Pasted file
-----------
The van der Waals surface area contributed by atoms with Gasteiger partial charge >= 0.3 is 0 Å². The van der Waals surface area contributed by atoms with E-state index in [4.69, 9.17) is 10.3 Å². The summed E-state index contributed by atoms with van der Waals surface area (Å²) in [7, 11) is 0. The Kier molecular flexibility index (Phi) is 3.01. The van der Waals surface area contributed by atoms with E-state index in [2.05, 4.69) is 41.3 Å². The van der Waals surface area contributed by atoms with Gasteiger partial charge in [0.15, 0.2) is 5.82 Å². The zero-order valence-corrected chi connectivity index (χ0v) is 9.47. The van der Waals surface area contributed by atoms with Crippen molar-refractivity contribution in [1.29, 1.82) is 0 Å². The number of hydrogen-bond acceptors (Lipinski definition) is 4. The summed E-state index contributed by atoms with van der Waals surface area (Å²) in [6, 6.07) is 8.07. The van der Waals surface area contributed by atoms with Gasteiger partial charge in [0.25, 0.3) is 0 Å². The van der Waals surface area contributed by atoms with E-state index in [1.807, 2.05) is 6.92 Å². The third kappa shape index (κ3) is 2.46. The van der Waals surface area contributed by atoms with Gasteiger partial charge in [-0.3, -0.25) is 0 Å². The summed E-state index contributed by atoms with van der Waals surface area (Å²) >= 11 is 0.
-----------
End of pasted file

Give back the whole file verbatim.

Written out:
The van der Waals surface area contributed by atoms with Gasteiger partial charge >= 0.3 is 0 Å². The van der Waals surface area contributed by atoms with E-state index in [4.69, 9.17) is 10.3 Å². The summed E-state index contributed by atoms with van der Waals surface area (Å²) in [7, 11) is 0. The Kier molecular flexibility index (Phi) is 3.01. The van der Waals surface area contributed by atoms with E-state index in [2.05, 4.69) is 41.3 Å². The van der Waals surface area contributed by atoms with Gasteiger partial charge in [0.15, 0.2) is 5.82 Å². The zero-order valence-corrected chi connectivity index (χ0v) is 9.47. The van der Waals surface area contributed by atoms with Crippen molar-refractivity contribution in [1.29, 1.82) is 0 Å². The number of hydrogen-bond acceptors (Lipinski definition) is 4. The summed E-state index contributed by atoms with van der Waals surface area (Å²) in [6, 6.07) is 8.07. The van der Waals surface area contributed by atoms with Gasteiger partial charge in [0.25, 0.3) is 0 Å². The van der Waals surface area contributed by atoms with E-state index in [1.807, 2.05) is 6.92 Å². The third kappa shape index (κ3) is 2.46. The van der Waals surface area contributed by atoms with Gasteiger partial charge in [-0.3, -0.25) is 0 Å². The summed E-state index contributed by atoms with van der Waals surface area (Å²) >= 11 is 0.